JohnsonAfter Week 9 of the 2011 NFL season, Chris Johnson ranked 28th in rush yards and last in yards per carry among the 52 qualifiers. He failed to reach at least 40 rush yards in four of those games after surpassing 40 yards in all but five games over his first three seasons combined.
Whether the sluggish start was due to rust from his prolonged holdout that cost him all of preseason or the fact that he had to learn a new offensive scheme in a condensed period, Johnson was simply not performing up to his standards.
Yet ever since a visit to the Carolina Panthers in Week 10, Johnson has been on a tear averaging 121.5 rush yards over the past four games.
A big reason why Johnson has gotten back on track is because he is doing a better job taking advantage when defenses do not stack the box. In situations where there are seven or fewer defenders in the box, Johnson has averaged 5.8 yards per carry over the past four weeks compared to 3.2 yards per carry over the first nine weeks.
As the season has gone on, new Tennessee Titans offensive coordinator, Chris Palmer, seems to have gained a better grasp as to what formations produce the best results in the running game. He has ditched many of the offensive sets involving fullback, Ahmard Hall, and has gone to more looks with Johnson as the lone running back which was a big part of the Titans’ success running the ball in recent years.
Chris Johnson in Singleback Formations
Over his first three seasons, the Titans used Johnson in singleback formations for 45 percent of his rushing attempts. That figure dropped to 36 percent through the first nine weeks this season, but has been at 46 percent over the past four weeks.
Johnson has in turn responded with 6.7 yards per carry in these sets during this stretch.
Credit should also be given to the Titans' offensive line for opening more holes as they were receiving partial blame early in the season for not producing adequate running lanes.
Their adjustments are evident by Johnson's yards gained before contact which accounted for 55 percent of his total rush yards during the first nine weeks but has risen to 68 percent over the last four weeks.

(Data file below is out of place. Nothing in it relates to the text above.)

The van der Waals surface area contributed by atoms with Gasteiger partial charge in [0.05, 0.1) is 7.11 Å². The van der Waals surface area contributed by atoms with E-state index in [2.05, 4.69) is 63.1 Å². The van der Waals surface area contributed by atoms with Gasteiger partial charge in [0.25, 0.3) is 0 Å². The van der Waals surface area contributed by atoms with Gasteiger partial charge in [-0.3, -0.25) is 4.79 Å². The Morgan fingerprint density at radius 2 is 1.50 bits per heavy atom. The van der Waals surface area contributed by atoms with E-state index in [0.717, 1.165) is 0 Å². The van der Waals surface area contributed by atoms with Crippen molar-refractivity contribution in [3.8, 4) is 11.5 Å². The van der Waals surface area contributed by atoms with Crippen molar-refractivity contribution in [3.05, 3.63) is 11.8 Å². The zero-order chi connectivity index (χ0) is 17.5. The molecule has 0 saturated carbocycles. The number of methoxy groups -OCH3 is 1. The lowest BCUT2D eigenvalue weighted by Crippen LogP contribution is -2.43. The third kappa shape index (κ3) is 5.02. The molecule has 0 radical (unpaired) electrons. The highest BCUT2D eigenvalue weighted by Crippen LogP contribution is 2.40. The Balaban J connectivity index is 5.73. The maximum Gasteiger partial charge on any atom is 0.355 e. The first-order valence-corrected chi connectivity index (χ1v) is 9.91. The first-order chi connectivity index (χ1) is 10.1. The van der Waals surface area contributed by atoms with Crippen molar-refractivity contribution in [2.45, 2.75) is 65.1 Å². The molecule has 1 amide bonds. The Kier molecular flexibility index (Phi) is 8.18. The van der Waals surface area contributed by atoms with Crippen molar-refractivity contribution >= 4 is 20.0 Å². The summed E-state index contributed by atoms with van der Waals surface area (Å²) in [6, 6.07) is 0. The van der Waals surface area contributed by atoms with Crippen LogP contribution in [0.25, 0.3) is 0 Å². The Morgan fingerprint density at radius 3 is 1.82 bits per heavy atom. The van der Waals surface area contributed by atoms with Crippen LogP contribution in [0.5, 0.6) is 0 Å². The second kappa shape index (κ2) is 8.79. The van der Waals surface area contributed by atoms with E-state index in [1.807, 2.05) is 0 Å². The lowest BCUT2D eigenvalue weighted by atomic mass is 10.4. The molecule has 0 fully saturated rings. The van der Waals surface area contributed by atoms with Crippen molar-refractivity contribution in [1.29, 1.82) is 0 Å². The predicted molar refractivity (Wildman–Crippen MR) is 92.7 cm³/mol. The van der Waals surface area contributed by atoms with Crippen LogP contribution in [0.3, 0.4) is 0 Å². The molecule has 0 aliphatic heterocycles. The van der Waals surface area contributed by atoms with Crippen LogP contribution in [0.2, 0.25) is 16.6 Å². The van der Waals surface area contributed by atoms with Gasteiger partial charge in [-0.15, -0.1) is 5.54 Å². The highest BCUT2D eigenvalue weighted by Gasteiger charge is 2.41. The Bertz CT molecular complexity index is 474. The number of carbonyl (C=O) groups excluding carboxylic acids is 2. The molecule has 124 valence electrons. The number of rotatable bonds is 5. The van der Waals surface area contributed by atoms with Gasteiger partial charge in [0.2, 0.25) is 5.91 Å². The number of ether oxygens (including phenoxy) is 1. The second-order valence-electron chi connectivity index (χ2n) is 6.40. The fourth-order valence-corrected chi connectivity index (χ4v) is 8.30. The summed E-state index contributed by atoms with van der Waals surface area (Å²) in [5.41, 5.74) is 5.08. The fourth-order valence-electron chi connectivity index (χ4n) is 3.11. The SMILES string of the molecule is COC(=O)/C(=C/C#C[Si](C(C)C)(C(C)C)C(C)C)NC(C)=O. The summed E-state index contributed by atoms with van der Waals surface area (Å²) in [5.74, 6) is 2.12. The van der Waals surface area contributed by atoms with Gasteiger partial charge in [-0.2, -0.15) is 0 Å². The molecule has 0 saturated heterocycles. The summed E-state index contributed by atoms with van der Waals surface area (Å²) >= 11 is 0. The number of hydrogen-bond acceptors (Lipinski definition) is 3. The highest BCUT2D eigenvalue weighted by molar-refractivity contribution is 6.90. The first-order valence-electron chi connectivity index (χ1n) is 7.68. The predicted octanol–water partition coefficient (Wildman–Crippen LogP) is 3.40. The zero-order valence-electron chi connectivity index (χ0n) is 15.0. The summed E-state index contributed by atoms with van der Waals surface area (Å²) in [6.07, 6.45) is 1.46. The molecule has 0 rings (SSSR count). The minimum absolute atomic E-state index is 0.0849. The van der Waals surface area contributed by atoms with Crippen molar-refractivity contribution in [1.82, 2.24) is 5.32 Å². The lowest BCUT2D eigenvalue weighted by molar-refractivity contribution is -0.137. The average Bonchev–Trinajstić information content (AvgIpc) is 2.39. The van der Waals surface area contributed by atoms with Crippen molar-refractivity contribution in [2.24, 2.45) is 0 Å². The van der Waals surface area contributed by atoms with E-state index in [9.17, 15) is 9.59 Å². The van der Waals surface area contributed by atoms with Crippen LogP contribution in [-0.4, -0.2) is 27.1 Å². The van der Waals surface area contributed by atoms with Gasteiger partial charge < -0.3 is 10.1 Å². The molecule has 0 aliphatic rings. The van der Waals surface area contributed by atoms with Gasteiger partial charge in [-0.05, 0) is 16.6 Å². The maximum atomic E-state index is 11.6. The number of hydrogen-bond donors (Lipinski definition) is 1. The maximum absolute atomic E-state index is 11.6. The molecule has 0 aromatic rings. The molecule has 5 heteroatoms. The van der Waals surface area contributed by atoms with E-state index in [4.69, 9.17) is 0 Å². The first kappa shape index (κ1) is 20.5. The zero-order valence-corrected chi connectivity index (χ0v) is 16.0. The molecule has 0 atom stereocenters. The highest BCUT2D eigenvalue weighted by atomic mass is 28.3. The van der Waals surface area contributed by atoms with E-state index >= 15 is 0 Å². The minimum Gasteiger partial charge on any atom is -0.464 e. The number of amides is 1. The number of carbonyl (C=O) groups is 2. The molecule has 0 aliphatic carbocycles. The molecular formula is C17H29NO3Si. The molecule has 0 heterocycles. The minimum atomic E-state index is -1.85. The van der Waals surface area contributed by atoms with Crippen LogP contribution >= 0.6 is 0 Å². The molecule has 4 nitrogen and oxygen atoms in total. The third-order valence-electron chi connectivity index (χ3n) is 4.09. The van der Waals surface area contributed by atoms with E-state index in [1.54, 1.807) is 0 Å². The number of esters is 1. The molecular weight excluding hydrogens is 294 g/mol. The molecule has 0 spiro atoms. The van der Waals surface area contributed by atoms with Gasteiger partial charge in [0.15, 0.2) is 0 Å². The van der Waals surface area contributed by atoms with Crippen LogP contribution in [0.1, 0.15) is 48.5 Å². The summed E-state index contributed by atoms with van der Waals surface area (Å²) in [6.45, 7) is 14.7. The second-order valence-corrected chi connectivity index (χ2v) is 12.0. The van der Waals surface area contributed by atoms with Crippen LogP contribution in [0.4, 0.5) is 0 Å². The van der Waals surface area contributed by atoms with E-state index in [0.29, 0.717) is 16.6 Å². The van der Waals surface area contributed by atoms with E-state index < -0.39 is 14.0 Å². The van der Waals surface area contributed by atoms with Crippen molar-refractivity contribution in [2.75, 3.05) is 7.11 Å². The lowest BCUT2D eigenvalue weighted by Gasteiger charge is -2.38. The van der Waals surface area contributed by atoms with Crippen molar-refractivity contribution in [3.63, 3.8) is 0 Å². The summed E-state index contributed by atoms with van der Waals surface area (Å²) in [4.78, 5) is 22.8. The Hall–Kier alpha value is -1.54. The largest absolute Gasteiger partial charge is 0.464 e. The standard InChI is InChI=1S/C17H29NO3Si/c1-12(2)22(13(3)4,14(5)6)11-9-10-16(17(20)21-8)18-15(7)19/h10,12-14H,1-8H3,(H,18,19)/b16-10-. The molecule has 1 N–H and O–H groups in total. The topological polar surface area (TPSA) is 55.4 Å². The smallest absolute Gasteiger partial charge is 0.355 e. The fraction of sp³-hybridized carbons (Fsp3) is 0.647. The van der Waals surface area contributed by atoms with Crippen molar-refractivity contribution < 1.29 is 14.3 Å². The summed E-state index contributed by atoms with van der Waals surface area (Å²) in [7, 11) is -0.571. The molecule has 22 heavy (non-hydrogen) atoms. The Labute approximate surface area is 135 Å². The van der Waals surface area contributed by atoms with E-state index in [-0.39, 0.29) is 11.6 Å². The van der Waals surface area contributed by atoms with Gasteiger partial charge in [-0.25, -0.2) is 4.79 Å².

Johnson's recent resurgence happens to coincide with the visiting New Orleans Saints improvements in run defense. Through Week 9 the Saints had the league's worst run defense allowing 5.33 yards per carry.
Since then they have shaved nearly 1.5 yards off that average and have given up 3.92 yards per carry over the past four weeks.
Saints Yards Per Rush
Allowed by Play Direction
The Saints have been particularly adept at stuffing rushes up the middle and to the left side of their defense. However, they are still struggling to defend rushes to their right side.
That location just happens to be where the Titans excel at rushing. Johnson leads the NFL in rushing yards to the left side of the offense (right side of defense) despite ranking 14th in the league in total rushing yards.
Even with Drew Brees on pace to set many passing records, controlling the ground game may be the key for the Saints. In their three losses they have given up 134 rush yards per game and have had trouble getting off the field.
The Saints have allowed 22 drives this season of five or more minutes, which is the third most in the NFL and have only forced a three-and-out on just 17.6 percent of opponents’ series which is also third worst in the league.